The NFL owners apparently can’t wait to get DeMaurice Smith back to the negotiating table.
After the players’ selection committee voted to extend Smith’s contract as the NFLPA head, league spokesman Joe Lockhart congratulated Smith (pictured) in a conference call and then talked about the 2011 negotiations.
“I think we had productive negotiations with him in 2011,’’ Lockhart said. “We believe strongly that it has worked for both parties, for owners and players.’’
Can you imagine a Major League Baseball spokesman ever making a comment like that about a deal that Marvin Miller negotiated for the baseball players?
The deal has worked out great for the football owners. The players? Not so much.
As you may remember, the owners wanted givebacks because they didn’t like the deal that Paul Tagliabue negotiated with Gene Upshaw in 2006, just before Tagliabue retired. Upshaw died in 2008.
The owners locked out the players in 2011, convinced they would cave when it came time to start collecting paychecks.
And cave the players did at the start of camp. The 10-year deal the players agreed to is so one-sided that each team gets $244 million in national revenue before they sell a ticket while the salary cap is just $167 million per club.
Smith, though, still has the confidence of the players. Lawyer Cyrus Mehri wanted to challenge Smith, but the players changed the rules so a 14-0 vote by the selection committee would give Smith an extension. And the committee voted 14-0. NFLPA president Eric Winston insisted this new format was the players’ idea, not a power move by Smith.
I tend to give Smith a pass for 2011 because he was playing a bad hand and hadn’t been in the job that long. The players, who have short careers, are reluctant to miss paychecks. When the players struck in 1987, it lasted only three weeks because the owners put on replacement games and so many players – including future Hall of Famers — crossed the picket line.
So Smith took the best deal he could get at the start of training camp. Still, Smith strongly defended the bad 2011 deal in an appearance on “Real Sports with Bryant Gumbel” on HBO.
“No deal is perfect,’’ Smith said. “Am I happy about this deal and how this deal worked out? Absolutely.’’
When Gumbel asked what part of the deal he was most proud of, Smith said: “All of it.’’
That is music to the owners’ ears. Lockhart even suggested they started negotiating an extension right now, even though the current deal runs to 2021.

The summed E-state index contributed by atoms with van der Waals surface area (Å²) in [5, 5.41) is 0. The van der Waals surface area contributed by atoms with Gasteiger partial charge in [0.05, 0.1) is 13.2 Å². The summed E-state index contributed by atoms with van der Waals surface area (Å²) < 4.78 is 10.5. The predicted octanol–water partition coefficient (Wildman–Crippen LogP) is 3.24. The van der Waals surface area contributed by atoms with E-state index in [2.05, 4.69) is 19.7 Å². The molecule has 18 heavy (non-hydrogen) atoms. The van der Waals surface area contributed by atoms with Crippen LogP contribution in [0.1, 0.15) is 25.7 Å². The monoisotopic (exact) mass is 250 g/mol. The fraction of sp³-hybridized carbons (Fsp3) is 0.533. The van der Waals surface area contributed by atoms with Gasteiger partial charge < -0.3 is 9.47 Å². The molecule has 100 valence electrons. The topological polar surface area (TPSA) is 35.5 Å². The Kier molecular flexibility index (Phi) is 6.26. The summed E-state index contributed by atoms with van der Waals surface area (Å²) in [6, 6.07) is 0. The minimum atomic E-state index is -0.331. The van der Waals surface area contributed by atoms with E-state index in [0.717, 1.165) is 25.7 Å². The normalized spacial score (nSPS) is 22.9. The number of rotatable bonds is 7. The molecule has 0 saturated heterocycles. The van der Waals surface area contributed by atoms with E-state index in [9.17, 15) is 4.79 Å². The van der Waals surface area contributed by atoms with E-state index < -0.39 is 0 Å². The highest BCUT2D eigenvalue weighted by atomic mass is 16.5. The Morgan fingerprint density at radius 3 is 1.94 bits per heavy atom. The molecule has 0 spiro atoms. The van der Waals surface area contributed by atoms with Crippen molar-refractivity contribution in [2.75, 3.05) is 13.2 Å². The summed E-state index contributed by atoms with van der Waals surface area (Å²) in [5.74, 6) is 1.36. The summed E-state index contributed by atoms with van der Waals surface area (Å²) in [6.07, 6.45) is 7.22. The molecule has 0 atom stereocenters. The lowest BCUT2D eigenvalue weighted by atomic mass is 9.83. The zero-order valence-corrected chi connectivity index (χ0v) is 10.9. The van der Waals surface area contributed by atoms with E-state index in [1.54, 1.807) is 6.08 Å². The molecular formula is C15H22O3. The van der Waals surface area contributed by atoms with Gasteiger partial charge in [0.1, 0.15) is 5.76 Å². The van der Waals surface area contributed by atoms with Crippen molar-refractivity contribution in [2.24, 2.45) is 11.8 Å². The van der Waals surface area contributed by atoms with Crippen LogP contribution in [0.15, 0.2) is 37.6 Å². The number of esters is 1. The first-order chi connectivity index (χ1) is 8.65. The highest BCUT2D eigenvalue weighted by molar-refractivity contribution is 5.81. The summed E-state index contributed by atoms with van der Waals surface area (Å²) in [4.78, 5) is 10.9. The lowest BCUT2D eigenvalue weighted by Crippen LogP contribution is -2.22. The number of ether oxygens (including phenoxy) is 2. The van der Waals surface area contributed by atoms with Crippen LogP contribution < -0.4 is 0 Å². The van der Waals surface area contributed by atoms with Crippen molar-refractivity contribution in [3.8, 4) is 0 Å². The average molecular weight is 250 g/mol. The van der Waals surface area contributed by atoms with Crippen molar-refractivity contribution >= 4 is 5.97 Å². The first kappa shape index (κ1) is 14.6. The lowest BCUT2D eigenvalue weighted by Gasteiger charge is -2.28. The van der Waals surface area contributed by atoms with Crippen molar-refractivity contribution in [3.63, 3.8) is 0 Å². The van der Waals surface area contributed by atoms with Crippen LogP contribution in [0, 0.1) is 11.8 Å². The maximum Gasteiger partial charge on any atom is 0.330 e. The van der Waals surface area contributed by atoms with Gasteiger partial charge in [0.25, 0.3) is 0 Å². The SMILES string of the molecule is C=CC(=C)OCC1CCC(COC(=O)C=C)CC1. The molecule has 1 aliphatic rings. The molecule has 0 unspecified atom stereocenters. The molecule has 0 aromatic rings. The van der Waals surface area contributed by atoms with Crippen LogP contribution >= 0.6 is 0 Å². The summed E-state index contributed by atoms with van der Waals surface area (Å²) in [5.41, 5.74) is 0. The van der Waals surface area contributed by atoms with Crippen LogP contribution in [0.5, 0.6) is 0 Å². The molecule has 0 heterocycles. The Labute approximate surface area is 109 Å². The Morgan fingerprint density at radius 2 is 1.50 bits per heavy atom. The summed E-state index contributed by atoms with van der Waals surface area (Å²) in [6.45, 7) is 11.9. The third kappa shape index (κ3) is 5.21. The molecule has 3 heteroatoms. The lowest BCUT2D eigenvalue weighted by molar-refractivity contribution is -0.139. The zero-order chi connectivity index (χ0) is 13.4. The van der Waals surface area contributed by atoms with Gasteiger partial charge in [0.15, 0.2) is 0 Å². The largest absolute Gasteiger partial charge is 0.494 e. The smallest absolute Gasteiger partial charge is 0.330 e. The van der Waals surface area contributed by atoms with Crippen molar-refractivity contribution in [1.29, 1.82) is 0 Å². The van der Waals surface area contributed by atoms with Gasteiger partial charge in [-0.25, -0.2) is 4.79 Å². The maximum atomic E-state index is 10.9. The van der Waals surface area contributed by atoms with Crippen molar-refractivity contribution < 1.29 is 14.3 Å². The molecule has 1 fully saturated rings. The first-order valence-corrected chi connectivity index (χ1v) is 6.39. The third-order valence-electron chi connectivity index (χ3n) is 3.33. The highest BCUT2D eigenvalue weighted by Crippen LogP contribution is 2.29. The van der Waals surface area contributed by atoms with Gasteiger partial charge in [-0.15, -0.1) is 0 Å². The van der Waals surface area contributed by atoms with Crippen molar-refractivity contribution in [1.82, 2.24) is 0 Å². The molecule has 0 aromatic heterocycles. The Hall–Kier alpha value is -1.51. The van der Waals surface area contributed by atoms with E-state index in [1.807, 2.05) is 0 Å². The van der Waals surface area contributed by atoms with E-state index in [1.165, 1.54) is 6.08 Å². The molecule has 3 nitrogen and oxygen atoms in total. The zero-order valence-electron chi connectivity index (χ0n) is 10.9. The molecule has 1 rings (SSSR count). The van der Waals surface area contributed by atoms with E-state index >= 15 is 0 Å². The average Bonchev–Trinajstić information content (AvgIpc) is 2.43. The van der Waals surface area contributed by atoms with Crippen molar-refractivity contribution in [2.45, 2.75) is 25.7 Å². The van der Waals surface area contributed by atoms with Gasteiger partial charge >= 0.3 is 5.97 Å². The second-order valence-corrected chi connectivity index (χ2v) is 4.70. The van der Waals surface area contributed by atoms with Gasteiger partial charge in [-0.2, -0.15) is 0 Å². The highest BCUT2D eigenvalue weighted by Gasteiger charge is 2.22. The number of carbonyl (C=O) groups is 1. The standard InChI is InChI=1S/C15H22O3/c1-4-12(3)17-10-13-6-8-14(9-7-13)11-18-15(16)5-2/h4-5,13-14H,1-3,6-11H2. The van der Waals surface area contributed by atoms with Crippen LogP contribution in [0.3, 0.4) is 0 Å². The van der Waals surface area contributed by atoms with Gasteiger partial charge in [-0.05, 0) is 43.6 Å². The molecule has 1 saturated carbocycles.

Smith noted that the owners contributed more than $300 million to former player pensions. He added the amount of the players’ workload decreased and the health and safety of the players increased.
He’s right about the league agreeing to shorten the offseason, ending two-a-days in training camp and limiting the number of padded practices. But the owners don’t care about that – even though the coaches gripe. They just care about the money.
And $300 million is chump change for the owners.
Meanwhile, the value of franchises have skyrocketed — and the players get no cut of that when a team is sold.
Smith even defended agreeing to the 10-year deal without an opt-out, saying the salary cap has grown at a rate it’s never grown before.
Smith said that critics of the deal don’t understand the economics of the game. But what we do understand is that the players got less and the owners got more in the last deal.
Smith has also been criticized for not putting checks on commissioner Roger Goodell’s power to discipline players.
But the owners should be more concerned about Goodell’s reckless use of that power than the players because he is hurting the league’s image by penalizing players like Tom Brady without proof of misconduct.
When only a few players wind up in Goodell’s crosshairs each year, it is difficult to ask all the players to go to the mat on that issue.
Smith said Goodell lied to him when he said the players would get input on the new personal conduct policy. The NFL said the players had no interest in developing a tough and enhanced personal conduct policy.
Gumbel said Smith called that BS and added they lie like we breathe.
So now the table has been set for the next confrontation. Although Smith has predicted there will be a work stoppage – the owners won’t lock them out this time, so the players would have to strike if there is a work stoppage – but can Smith convince them to save up their money now so they can withstand giving up regular-season paychecks?
I think Smith should start by having the players skip all the voluntary offseason workouts starting next year. The offseason would then consist of a three-day mandatory minicamp, which used to be the offseason format.
If the players did that, it would send a message they are serious and willing to sacrifice to fight for a better deal.
Another idea would be to just strike the preseason because many owners charge regular- season prices for those games but the players don’t get regular-season paychecks for playing in them.
Another idea would be to strike Dec. 1 so the players have collected three quarters of their paychecks, but would good teams be willing to give up the playoffs and a serious shot at the Super Bowl?
Smith has a lot of challenges, so we’ll have to give him a chance to show he can do better than he did in 2011.
The NFL is making so much money that it can give Smith a few crumbs so he can sell the idea the players got some improvements. But the owners are in no mood to make major concessions.
And Smith’s defense of the 2011 deal raises many questions about whether he can get the players a bigger share of the pie the next time around.